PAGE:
This time last year Louisiana was under a statewide burn ban enacted because of a drought.
Although there is no burn ban in effect right now, Louisiana State Fire Marshal Butch Browning said Friday that dry conditions across the state raises the risk of fire when people do not use fireworks safely.
“It’s been dry the last two weeks but nothing like last year around this time,” Browning said.
Browning and others Friday urged residents to exercise caution when grilling, swimming and visiting the beach, enjoying other outdoor activities and using fireworks.
Wednesday is Independence Day, one of two annual holidays when people traditionally hit the retail fireworks stands and buy their favorite items that go snap, crackle and pop.
Browning encouraged residents to attend professional, public fireworks displays but he said he knows residents are still going to buy fireworks for personal use in the coming days.
Residents won’t be, however, buying fireworks in East Baton Rouge Parish, where it is illegal to sell or use the pyrotechnics.
The East Baton Rouge Sheriff’s Office will have its Special Community Anti Crime Team out as well as additional traffic patrols posted across the parish on July 4, Sheriff’s Office spokeswoman Casey Rayborn Hicks said.
The Sheriff’s Office Maritime Response Team will be working with the West Feliciana Parish Sheriff’s Office and the U.S. Coast Guard to patrol the Mississippi River before and during the annual downtown Baton Rouge July 4th fireworks show. The show, “Fireworks on the Mississippi,” is sponsored by The Advocate and WBRZ Channel 2.
The East Baton Rouge Parish Sheriff’s Office bicycle patrol unit, detectives and uniform patrol deputies will be supporting the Baton Rouge Police Department to patrol the levees Wednesday, Hicks said.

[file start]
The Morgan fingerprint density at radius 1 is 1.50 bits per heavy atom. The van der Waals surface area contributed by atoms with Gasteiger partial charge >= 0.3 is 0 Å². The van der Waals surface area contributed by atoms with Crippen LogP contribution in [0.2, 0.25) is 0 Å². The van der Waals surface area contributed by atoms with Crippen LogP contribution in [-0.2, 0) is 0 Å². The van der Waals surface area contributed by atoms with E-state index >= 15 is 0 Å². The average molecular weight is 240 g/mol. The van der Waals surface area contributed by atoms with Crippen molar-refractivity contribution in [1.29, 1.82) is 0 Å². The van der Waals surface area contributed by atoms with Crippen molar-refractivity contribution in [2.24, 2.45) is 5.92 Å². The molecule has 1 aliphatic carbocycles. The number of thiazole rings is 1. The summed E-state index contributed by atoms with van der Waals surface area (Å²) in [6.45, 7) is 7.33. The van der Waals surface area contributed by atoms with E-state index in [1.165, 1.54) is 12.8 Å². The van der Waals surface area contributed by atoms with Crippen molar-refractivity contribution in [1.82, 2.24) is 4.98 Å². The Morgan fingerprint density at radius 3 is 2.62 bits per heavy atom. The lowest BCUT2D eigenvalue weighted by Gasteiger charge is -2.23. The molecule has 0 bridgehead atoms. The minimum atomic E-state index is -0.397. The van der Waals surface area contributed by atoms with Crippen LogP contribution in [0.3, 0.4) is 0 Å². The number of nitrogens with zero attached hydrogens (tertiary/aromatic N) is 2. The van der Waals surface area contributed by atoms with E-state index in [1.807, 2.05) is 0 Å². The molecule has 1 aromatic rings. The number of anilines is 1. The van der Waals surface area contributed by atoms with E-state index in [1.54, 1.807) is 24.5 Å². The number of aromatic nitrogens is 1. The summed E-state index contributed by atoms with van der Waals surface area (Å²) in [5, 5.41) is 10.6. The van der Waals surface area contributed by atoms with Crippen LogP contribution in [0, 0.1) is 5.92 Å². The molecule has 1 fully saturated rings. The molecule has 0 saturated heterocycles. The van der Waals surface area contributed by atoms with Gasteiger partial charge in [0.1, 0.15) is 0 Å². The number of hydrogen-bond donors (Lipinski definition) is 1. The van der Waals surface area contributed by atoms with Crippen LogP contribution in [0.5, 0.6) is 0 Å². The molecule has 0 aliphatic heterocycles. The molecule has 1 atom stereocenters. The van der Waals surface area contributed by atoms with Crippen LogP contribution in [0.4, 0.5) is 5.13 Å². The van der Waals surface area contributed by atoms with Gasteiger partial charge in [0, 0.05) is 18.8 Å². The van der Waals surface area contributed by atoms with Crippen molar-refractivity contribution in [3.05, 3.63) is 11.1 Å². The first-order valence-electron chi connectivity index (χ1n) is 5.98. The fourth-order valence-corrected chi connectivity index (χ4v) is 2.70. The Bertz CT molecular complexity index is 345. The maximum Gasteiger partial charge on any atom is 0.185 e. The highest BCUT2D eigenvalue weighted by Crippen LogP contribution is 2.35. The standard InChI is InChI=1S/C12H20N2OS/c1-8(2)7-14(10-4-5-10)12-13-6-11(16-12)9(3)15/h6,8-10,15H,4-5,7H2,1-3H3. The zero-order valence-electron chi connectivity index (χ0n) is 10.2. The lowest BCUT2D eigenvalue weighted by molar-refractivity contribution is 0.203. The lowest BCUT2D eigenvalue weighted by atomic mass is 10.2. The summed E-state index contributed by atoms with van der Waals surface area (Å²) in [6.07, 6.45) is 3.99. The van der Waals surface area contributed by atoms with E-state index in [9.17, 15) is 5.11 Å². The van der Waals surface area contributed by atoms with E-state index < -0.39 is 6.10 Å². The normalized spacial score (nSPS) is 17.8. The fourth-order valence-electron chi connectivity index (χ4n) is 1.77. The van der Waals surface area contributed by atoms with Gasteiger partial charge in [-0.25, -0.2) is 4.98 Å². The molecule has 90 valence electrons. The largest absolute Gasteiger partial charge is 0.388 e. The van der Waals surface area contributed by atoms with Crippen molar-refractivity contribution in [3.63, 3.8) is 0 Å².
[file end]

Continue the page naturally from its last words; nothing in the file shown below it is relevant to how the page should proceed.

Because fireworks use in the city is also illegal, fireworks will be confiscated if found and violators could also face criminal charges, police spokesman Lt. Don Kelly said.
Kelly also said officers will strictly enforce the law against anyone found firing a gun into the air.
Browning said trained professionals and experienced fireworks enthusiasts should handle retail fireworks in a safe and lawful manner. “When things go wrong, they go wrong very fast, and often with disastrous consequences,” he said in a news release.
Amateur fireworks use can sometimes lead to burns, scars, disfigurement and death, Browning said in the news release. Sparklers, most consider to be harmless, can reach temperatures in excess of 1,200 degrees, he said.
The state Fire Marshal’s Office this year also outlawed the retail sale of sky lanterns, small, paper balloons that light up in the sky, Browning said. The lanterns sometimes start fires when they land on dry grass and wooded areas, he said.
Other fireworks safety tips include reading and following fireworks directions, having a hose or bucket filled with water nearby, lighting one at a time and not pointing fireworks at people, pets, cars or buildings.
For more safety tips, visit http://www.lasfm.org or http:// www.batonrouge.redcross.org.